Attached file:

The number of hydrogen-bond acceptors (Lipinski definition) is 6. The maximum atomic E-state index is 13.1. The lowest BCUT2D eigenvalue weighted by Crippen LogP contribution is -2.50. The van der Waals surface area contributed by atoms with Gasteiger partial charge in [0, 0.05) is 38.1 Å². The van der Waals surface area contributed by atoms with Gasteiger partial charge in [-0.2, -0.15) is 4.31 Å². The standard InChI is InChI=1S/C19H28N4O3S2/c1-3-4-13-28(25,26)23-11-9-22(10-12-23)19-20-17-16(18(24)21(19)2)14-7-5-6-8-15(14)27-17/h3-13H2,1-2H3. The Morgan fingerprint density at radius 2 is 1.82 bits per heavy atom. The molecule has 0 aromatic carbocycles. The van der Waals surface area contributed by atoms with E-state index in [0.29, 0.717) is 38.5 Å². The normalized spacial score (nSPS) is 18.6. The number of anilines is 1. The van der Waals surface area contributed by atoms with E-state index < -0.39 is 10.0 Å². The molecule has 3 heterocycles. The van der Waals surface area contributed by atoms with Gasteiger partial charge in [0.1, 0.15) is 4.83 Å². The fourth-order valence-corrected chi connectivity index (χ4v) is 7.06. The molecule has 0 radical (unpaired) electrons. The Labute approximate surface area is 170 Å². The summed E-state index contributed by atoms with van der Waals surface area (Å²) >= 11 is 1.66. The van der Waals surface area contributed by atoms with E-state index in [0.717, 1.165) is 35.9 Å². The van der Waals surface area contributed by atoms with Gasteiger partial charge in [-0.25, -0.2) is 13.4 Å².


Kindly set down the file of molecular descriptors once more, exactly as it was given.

The number of hydrogen-bond acceptors (Lipinski definition) is 6. The maximum atomic E-state index is 13.1. The lowest BCUT2D eigenvalue weighted by Crippen LogP contribution is -2.50. The van der Waals surface area contributed by atoms with Gasteiger partial charge in [0, 0.05) is 38.1 Å². The van der Waals surface area contributed by atoms with Gasteiger partial charge in [-0.2, -0.15) is 4.31 Å². The standard InChI is InChI=1S/C19H28N4O3S2/c1-3-4-13-28(25,26)23-11-9-22(10-12-23)19-20-17-16(18(24)21(19)2)14-7-5-6-8-15(14)27-17/h3-13H2,1-2H3. The Morgan fingerprint density at radius 2 is 1.82 bits per heavy atom. The molecule has 0 aromatic carbocycles. The van der Waals surface area contributed by atoms with E-state index in [0.29, 0.717) is 38.5 Å². The normalized spacial score (nSPS) is 18.6. The number of anilines is 1. The van der Waals surface area contributed by atoms with E-state index < -0.39 is 10.0 Å². The molecule has 3 heterocycles. The van der Waals surface area contributed by atoms with Gasteiger partial charge in [0.1, 0.15) is 4.83 Å². The fourth-order valence-corrected chi connectivity index (χ4v) is 7.06. The molecule has 0 radical (unpaired) electrons. The Labute approximate surface area is 170 Å². The summed E-state index contributed by atoms with van der Waals surface area (Å²) >= 11 is 1.66. The van der Waals surface area contributed by atoms with E-state index in [0.717, 1.165) is 35.9 Å². The van der Waals surface area contributed by atoms with Gasteiger partial charge in [-0.25, -0.2) is 13.4 Å².